“That’s cheating!” No, that’s making a recording that matches your performance more closely than the crap the recording technology pumped out. And it didn’t take you a zillion years, it took you five minutes. Professional recording mixers will often have as among their first steps aligning all the instruments. This is to deal with latency, phasing, and performances that aren’t perfect. Check out an issue of Sound on Sound sometime and see what those guys and gals are saying about how they deal with this stuff. If you’re recording it’s your job to make the recording the best that you can, so do whatever you think needs to be done to make that recording the way you want it to be. If that includes shoving stuff around and editing it then by all means do that. It’s what the pros would do. You can do it too. If your technique is better you just spend less time in this editing process. The more time you spend in editing your bass parts, the more you will be inspired to perform better next time. 😉
You have timing that doesn’t make you happy, now what?
If your problem isn’t so much about latency, but is instead about your own timing then there are other things to do. A good way to know if this is you is that you never ever feel confident about that first note. If you’re not confident about the first few notes, then all the tips above won’t help you. You can try something else:
Record everything live at the same time.
Instead of running sound out of your computer to your headphones, run the sound out to a speaker. And record both your bass and that speaker at the same time. It’s important that you set your DAW so that it is not monitoring the recording or else you will get feedback (the sound coming from the DAW to your speaker and then to the microphone and then to the DAW and then to the speaker and getting louder and louder and louder each time).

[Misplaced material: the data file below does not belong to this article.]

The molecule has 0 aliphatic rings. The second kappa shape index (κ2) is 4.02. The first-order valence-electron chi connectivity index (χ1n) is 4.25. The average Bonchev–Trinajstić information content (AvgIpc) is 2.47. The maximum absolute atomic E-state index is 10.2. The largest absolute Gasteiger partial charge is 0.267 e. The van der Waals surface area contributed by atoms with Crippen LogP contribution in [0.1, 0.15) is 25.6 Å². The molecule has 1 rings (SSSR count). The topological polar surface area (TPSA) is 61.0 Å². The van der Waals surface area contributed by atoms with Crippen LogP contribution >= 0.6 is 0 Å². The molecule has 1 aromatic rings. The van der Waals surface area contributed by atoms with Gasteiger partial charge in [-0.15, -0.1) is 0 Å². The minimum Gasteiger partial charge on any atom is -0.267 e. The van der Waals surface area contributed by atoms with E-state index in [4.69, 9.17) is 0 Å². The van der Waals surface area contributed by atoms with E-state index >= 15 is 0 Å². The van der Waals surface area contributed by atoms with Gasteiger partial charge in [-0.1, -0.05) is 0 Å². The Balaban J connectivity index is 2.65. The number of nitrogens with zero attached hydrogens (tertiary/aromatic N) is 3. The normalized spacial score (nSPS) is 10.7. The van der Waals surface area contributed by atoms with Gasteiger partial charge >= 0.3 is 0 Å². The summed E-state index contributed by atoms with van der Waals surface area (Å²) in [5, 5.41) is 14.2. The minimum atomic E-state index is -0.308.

Many digital audio interfaces have two inputs. Put your bass in one, and a mic on the speaker into the other one. Or put one mic on your bass cab and one on the speaker.
Will you get bleed from one mic to the other? Sure, but you’ll figure out how to deal with it (keep the mics pointed away from each other, a little rearranging things, turning something down a little, etc).
Will the sound be different because it came out of the speaker instead of remaining in pristine digital beauty? Yep! But it might sound awesome! Who knows?
The important thing is that your timing will be more honest and more accurate to what you are recording because both signals are going through the same process at the same moment.
Only have one input on your audio interface? Get a mic and figure out where to put it so that it picks up both your bass and the DAW speaker at the same time. Duke Ellington only had one mic and he had to balance a big band. You can do this. 😀
I hope these things help with recording so that you can spend more time playing and
thanks for the tips.
Like Bootsy says : alwsays on the one ! (thats hepls my timing for funk and rock)
but still battling my timing at high speed. i’m not that machine gun bassist after all.
anyway i should not be a shamed to do some editing, thats good too hear.
Leave a comment